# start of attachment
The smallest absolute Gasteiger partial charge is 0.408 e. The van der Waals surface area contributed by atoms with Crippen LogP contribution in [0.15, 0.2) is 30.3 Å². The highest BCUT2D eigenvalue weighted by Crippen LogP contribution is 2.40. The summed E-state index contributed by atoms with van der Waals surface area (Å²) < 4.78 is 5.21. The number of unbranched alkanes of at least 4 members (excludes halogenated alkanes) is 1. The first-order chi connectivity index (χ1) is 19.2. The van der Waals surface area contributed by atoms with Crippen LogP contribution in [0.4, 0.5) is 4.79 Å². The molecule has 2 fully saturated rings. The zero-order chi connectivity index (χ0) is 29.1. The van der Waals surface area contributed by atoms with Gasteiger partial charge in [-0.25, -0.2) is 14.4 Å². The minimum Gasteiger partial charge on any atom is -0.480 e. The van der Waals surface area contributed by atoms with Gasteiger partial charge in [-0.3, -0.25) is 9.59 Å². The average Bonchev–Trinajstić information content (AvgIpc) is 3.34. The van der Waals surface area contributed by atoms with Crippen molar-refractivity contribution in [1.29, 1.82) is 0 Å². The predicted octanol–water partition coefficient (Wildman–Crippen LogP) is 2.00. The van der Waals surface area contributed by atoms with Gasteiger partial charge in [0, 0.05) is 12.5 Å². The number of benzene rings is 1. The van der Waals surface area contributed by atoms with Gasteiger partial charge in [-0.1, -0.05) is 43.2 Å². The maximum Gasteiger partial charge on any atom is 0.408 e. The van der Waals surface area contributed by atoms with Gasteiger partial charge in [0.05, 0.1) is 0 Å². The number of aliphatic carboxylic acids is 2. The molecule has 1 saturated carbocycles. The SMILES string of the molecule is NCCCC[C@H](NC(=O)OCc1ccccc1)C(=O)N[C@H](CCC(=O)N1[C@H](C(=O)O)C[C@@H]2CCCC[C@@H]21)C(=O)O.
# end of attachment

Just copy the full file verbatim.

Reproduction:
The smallest absolute Gasteiger partial charge is 0.408 e. The van der Waals surface area contributed by atoms with Crippen LogP contribution in [0.15, 0.2) is 30.3 Å². The highest BCUT2D eigenvalue weighted by Crippen LogP contribution is 2.40. The summed E-state index contributed by atoms with van der Waals surface area (Å²) < 4.78 is 5.21. The number of unbranched alkanes of at least 4 members (excludes halogenated alkanes) is 1. The first-order chi connectivity index (χ1) is 19.2. The van der Waals surface area contributed by atoms with Crippen LogP contribution in [0.4, 0.5) is 4.79 Å². The molecule has 2 fully saturated rings. The zero-order chi connectivity index (χ0) is 29.1. The van der Waals surface area contributed by atoms with Gasteiger partial charge in [-0.25, -0.2) is 14.4 Å². The minimum Gasteiger partial charge on any atom is -0.480 e. The van der Waals surface area contributed by atoms with Gasteiger partial charge in [-0.3, -0.25) is 9.59 Å². The average Bonchev–Trinajstić information content (AvgIpc) is 3.34. The van der Waals surface area contributed by atoms with Crippen molar-refractivity contribution in [1.29, 1.82) is 0 Å². The predicted octanol–water partition coefficient (Wildman–Crippen LogP) is 2.00. The van der Waals surface area contributed by atoms with Gasteiger partial charge in [0, 0.05) is 12.5 Å². The number of benzene rings is 1. The van der Waals surface area contributed by atoms with Gasteiger partial charge in [-0.1, -0.05) is 43.2 Å². The maximum Gasteiger partial charge on any atom is 0.408 e. The van der Waals surface area contributed by atoms with Gasteiger partial charge in [0.05, 0.1) is 0 Å². The number of aliphatic carboxylic acids is 2. The molecule has 1 saturated carbocycles. The SMILES string of the molecule is NCCCC[C@H](NC(=O)OCc1ccccc1)C(=O)N[C@H](CCC(=O)N1[C@H](C(=O)O)C[C@@H]2CCCC[C@@H]21)C(=O)O.